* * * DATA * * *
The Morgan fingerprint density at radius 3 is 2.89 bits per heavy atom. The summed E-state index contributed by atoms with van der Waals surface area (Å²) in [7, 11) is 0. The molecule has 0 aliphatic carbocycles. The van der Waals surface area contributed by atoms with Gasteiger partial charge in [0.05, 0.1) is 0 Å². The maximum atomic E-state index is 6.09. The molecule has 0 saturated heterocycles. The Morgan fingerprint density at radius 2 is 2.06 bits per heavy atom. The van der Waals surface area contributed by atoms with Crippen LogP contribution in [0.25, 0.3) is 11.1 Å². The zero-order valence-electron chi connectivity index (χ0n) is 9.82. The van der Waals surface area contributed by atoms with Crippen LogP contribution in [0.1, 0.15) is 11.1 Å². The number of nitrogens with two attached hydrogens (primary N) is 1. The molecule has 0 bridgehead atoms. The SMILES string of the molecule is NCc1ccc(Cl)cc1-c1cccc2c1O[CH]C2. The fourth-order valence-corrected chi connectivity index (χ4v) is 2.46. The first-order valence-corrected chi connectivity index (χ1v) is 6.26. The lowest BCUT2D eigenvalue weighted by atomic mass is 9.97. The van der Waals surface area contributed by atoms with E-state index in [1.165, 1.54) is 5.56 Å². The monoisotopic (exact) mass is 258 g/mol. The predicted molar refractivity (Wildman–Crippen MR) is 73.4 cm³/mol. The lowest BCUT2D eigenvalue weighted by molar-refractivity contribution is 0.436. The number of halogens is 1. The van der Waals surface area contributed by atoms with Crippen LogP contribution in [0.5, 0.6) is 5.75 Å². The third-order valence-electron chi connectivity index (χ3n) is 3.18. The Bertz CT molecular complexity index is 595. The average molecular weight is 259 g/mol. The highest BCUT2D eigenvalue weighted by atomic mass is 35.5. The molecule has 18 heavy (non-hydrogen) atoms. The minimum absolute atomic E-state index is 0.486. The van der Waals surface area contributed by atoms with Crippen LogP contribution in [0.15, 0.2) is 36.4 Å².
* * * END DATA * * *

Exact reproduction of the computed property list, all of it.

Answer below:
The Morgan fingerprint density at radius 3 is 2.89 bits per heavy atom. The summed E-state index contributed by atoms with van der Waals surface area (Å²) in [7, 11) is 0. The molecule has 0 aliphatic carbocycles. The van der Waals surface area contributed by atoms with Gasteiger partial charge in [0.05, 0.1) is 0 Å². The maximum atomic E-state index is 6.09. The molecule has 0 saturated heterocycles. The Morgan fingerprint density at radius 2 is 2.06 bits per heavy atom. The van der Waals surface area contributed by atoms with Crippen LogP contribution in [0.25, 0.3) is 11.1 Å². The zero-order valence-electron chi connectivity index (χ0n) is 9.82. The van der Waals surface area contributed by atoms with Crippen LogP contribution in [0.1, 0.15) is 11.1 Å². The number of nitrogens with two attached hydrogens (primary N) is 1. The molecule has 0 bridgehead atoms. The SMILES string of the molecule is NCc1ccc(Cl)cc1-c1cccc2c1O[CH]C2. The fourth-order valence-corrected chi connectivity index (χ4v) is 2.46. The first-order valence-corrected chi connectivity index (χ1v) is 6.26. The lowest BCUT2D eigenvalue weighted by atomic mass is 9.97. The van der Waals surface area contributed by atoms with E-state index in [1.165, 1.54) is 5.56 Å². The monoisotopic (exact) mass is 258 g/mol. The predicted molar refractivity (Wildman–Crippen MR) is 73.4 cm³/mol. The lowest BCUT2D eigenvalue weighted by molar-refractivity contribution is 0.436. The number of halogens is 1. The van der Waals surface area contributed by atoms with Crippen LogP contribution in [0.5, 0.6) is 5.75 Å². The third-order valence-electron chi connectivity index (χ3n) is 3.18. The Bertz CT molecular complexity index is 595. The average molecular weight is 259 g/mol. The highest BCUT2D eigenvalue weighted by atomic mass is 35.5. The molecule has 18 heavy (non-hydrogen) atoms. The minimum absolute atomic E-state index is 0.486. The van der Waals surface area contributed by atoms with Crippen LogP contribution in [0.15, 0.2) is 36.4 Å².